Developers: Visceral Games
Release Date: 9/29/2009
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The Good: Creepy immersive atmosphere, lots of weapons, great story telling
The Bad: Repetitive, very hard, may turn Dead Space fans off
Dead Space is a surprising new gaming franchise from EA that was actually original, in depth, a just really amazing. The whole story behind Dead Space is just so surreal thanks to all the different forms of media from movies to books to comic books. Dead Space is about an alien artifact that somehow unleashed a deadly race of aliens onto a planet colony and found its way to the Ishimura which is a planetcracking ship.
Dead Space: Extraction sets itself between the comic books and the first Dead Space game. Think of this as what happened before Isaac Clarke entered the Ishimura. Extraction may intially throw you off guard since it’s an “on rails” FPS kind of like old arcade games. This may turn Dead Space fans completely off since you don’t have control of exploration. While this does hamper the score a lot there is so much fun and fright to be had in Extraction.
The main focus in Extraction is getting the hell off the Ishimura and finding a shuttle. You play as several characters throughout the game, but your main guy is Nate. He is a P-SEC officer who is working with his sergeant to get as many people to safety as possible. You really only see your reticle to the main focus is to point and shoot. The controls are really great and laid out for both regular use and the Wii Zapper (or any other gun attachment you may have) so I will be reviewing this game off of the Zapper control scheme. You have a lot at your hands besides weapons and this includes your Stasis (slows down objects), and your telekinesis which will pull objects towards you. You also have a swipe attack for melee and cutting things throughout the game.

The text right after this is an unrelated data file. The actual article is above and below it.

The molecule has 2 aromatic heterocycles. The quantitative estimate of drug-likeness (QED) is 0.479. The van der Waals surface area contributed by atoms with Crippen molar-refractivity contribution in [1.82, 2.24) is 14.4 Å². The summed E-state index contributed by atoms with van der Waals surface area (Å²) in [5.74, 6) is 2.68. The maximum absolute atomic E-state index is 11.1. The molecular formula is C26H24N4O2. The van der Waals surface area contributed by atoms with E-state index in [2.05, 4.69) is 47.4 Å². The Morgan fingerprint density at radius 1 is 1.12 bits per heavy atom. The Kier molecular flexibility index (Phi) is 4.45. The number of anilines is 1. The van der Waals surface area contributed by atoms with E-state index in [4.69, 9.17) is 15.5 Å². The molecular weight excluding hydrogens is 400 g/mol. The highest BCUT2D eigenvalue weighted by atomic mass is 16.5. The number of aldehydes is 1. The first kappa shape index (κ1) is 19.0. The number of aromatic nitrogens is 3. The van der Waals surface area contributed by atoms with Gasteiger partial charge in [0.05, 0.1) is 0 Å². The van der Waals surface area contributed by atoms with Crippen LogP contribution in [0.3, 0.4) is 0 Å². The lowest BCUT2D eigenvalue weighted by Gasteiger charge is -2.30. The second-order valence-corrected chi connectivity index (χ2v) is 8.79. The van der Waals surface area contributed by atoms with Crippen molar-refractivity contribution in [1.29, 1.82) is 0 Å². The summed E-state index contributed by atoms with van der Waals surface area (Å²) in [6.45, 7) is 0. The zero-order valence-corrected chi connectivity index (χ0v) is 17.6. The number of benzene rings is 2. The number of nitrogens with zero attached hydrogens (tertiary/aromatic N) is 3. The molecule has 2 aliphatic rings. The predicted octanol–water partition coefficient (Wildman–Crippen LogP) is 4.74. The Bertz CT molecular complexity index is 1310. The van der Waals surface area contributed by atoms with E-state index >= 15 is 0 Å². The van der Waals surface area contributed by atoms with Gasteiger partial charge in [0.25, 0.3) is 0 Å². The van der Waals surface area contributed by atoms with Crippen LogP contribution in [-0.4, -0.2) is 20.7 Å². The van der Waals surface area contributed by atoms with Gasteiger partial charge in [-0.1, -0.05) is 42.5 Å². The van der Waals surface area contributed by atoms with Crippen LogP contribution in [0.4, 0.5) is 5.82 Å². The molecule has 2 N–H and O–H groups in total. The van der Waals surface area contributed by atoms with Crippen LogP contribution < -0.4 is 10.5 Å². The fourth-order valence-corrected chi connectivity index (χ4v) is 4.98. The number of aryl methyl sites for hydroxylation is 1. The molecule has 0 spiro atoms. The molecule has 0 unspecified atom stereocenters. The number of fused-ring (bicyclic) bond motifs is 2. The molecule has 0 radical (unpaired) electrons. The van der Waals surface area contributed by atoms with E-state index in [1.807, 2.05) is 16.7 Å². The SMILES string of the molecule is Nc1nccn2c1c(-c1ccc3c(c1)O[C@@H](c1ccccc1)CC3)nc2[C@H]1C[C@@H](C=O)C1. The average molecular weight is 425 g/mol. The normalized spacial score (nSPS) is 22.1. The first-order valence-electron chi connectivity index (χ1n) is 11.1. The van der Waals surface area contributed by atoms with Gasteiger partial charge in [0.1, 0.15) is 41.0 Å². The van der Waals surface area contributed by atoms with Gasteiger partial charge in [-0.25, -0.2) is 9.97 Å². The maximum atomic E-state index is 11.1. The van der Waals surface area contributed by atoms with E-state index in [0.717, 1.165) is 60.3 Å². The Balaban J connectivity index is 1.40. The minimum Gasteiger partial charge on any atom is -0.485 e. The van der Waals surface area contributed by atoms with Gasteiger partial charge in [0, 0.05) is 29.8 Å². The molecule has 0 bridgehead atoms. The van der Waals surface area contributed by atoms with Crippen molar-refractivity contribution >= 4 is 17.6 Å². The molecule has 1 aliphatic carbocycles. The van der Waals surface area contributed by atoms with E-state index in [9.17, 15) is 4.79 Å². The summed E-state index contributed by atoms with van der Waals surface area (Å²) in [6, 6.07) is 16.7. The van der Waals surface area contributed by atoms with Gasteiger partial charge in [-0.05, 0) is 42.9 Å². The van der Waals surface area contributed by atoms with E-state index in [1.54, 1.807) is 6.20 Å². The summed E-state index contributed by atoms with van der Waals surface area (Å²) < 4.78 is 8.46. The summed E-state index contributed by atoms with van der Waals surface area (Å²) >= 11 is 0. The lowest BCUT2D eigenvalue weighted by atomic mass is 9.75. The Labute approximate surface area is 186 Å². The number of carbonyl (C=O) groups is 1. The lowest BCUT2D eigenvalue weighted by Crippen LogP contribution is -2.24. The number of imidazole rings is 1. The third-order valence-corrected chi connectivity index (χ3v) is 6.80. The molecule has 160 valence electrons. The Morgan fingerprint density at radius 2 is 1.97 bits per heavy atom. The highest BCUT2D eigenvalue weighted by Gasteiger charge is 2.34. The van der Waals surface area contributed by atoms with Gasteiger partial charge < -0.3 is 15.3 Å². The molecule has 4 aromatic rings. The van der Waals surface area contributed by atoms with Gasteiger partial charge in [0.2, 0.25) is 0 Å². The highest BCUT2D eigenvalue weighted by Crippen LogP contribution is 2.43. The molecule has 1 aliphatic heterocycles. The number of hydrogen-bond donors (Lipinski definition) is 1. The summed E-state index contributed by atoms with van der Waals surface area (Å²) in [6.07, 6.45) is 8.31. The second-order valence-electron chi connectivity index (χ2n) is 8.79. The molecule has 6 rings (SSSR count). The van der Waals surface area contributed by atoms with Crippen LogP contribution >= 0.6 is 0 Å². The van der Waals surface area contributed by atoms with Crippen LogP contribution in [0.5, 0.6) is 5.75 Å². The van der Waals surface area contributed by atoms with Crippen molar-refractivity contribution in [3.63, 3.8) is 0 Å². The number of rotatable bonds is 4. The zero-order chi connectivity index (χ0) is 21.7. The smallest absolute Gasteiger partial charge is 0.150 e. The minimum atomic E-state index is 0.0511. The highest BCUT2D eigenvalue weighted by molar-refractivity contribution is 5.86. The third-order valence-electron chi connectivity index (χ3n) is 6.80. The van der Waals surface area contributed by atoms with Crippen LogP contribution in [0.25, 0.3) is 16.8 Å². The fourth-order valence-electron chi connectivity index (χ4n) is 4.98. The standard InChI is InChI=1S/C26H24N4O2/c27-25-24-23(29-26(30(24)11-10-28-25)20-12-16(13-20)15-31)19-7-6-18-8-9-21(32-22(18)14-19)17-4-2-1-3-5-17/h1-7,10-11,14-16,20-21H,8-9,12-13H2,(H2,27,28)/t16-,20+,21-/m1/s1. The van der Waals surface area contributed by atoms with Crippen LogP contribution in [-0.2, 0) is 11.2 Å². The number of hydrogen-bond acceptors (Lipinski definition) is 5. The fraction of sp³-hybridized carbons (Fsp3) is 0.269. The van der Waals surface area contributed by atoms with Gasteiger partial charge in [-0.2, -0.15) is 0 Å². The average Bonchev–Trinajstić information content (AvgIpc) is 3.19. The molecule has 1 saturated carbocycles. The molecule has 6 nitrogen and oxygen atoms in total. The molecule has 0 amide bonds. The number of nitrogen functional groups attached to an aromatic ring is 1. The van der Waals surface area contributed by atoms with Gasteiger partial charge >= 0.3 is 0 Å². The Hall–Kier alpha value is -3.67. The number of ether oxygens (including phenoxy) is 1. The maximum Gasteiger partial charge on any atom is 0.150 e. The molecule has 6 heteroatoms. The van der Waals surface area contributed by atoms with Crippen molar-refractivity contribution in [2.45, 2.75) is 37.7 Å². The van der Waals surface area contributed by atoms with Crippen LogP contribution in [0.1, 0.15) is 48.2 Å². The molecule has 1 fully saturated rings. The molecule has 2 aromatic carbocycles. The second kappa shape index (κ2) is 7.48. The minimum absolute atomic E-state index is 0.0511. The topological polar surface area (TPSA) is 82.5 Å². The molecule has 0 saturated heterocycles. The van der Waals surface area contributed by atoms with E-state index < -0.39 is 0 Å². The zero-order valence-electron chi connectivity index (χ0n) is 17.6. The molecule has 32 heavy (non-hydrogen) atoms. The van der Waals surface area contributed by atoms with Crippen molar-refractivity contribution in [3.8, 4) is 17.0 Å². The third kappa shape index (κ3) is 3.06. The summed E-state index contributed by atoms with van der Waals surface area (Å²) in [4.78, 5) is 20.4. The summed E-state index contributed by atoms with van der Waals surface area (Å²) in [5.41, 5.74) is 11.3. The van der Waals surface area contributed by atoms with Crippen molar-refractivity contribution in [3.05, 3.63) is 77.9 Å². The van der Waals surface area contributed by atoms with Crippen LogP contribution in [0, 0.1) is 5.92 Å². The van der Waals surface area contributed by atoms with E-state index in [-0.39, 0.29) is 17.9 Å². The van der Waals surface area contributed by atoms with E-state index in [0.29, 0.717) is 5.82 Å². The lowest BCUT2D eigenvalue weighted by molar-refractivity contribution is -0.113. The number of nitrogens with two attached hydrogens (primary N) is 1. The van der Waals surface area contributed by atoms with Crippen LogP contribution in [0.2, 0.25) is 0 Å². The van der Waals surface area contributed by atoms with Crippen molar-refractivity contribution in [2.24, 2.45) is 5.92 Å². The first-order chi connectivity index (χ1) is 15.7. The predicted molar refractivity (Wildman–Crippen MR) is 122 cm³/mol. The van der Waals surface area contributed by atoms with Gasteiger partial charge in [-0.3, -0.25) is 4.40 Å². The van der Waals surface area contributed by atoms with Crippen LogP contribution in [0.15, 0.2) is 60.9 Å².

Most of your weapons arsenal is tools and all the weapons from the original Dead Space are back with lots of additions. Some of these include the P-SEC pistol, welding gun, and nail gun. The nail gun is standard and has unlimited ammo, but each weapon has a secondary fire. For example, the pulse rifle has a shotgun blast that must be charged, the P-SEC pistol has a spray shot, and the flamethrower can shoot fireballs. All of these weapons will be needed and strategically used for certain situations.
Most of the game plays through the creepy and eerie story with the character moving on his/her own. While this is immersive and cinematic it can be boring some times since several minutes can pass with just looking around at nothing.The game moves at a slower pace than you would want, but it fits the atmosphere. There will be times when creatures will grab you out of the dark and you must shake your Wii remote to turn on your glow worm. You will hear strange voices, and creepy visions that pop up out of nowhere. While you’re roaming these halls you need to act fast and use your telekinesis to grab ammo, upgrades, health, audio/text logs etc. All of these are tallied up at the end of each chapter and you are scored.
When it comes to creatures I can’t really recall any new forms. Every single form from the original Dead Space is here, and even some environments. The devs recycled a lot of content and this felt like a big no-no to me. While there are some simple mini games such as a rewiring game where you can’t touch red circuits, a turret section, and some parts that have you nail stuff up to keep things out. The game is riveting and exciting, but by the time you get through all ten (long) chapters you just want it to end. This is partly due to the difficulty factor and the unbalanced ammo versus creatures problem. Scrounging ammo is very difficult in this game even on the easiest setting, and it makes you wish the devs would just stop doing that.
I however highly enjoyed this game and found it to be worth the $50 purchase. With the amount of weapons, decent length and amazing helped make this game easy to chew. There is just enough mixed around for you to stay on the edge of your seat, and that’s what keeps you playing.